Hermès is planning on opening a new alligator farm in Australia for luxury goods. This news has attracted major criticism from animal welfare groups.
According to the luxury brand’s plan, the farm will hire 30 employees and start with 4,000 alligators, a number that will eventually increase to a staggering 50,000 while producing 15,000 skins a year. The area is already home to numerous alligator farms, but those numbers will make the upcoming establishment one of the largest in the region.
Dr Jed Goodfellow, a senior policy officer at RSPCA Australia, said the society remained opposed to the killing of any animal “where the purpose of their death is primarily to produce a non-essential luxury item like fur or skin”. He said the society was not aware of the details of animal welfare practices on the planned farm and said generally there were many welfare risks raised by crocodile farming in intensive conditions, “including injuries from close confinement, small individual penning arrangements, and the impacts of restraint and slaughter methods”.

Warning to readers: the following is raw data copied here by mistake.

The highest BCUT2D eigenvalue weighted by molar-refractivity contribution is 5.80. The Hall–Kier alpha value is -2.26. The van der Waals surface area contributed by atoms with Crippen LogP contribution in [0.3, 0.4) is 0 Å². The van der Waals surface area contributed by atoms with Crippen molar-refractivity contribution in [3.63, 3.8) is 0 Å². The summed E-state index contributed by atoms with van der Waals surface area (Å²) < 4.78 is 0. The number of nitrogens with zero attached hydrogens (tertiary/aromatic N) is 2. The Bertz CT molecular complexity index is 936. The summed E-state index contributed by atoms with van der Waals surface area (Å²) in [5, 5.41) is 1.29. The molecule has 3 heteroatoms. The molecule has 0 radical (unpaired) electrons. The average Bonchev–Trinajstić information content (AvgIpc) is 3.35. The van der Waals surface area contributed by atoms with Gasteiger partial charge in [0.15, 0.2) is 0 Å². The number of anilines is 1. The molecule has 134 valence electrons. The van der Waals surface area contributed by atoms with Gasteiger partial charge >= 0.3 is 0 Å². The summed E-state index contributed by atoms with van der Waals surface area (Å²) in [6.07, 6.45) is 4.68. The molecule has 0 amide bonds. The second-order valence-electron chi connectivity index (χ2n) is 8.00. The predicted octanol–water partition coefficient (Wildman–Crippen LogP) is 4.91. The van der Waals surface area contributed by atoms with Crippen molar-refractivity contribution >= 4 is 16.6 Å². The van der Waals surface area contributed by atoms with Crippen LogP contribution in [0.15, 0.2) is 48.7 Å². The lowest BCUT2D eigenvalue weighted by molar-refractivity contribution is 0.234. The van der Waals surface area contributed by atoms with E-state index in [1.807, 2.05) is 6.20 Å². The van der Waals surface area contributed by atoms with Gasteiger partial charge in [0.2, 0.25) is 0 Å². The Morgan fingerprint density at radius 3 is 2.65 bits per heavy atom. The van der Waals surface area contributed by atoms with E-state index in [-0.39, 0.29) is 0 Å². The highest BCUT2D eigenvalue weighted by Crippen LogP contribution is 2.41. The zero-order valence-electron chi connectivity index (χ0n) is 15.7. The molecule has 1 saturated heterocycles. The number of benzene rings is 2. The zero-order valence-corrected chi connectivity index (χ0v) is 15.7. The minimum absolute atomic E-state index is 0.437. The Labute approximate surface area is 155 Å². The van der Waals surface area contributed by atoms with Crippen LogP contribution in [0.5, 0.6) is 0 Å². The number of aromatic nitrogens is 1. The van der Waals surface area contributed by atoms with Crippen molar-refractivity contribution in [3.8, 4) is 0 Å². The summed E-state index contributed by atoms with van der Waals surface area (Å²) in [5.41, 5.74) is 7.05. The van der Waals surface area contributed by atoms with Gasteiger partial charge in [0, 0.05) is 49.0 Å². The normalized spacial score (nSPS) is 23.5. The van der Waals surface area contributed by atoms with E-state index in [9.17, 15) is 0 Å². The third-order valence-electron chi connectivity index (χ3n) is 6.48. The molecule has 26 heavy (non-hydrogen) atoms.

On the other side, the chair of the International Union for Conservation of Nature’s crocodile specialist group Professor Grahame Webb says that fashion brands like Hermès actually contribute to the conservation efforts in the area. “[Those companies] have to get more and more control over their supply chain so that they can guarantee the highest standards,” he said to the Guardian. “Hermès is a very conservative company – it’s them trying to do the right thing. Australia has an excellent reputation for its crocodile management program worldwide.” Webb also noted that harvesting eggs from the wild was sustainable, and the number of wild saltwater crocodiles is now “healthy and stable.”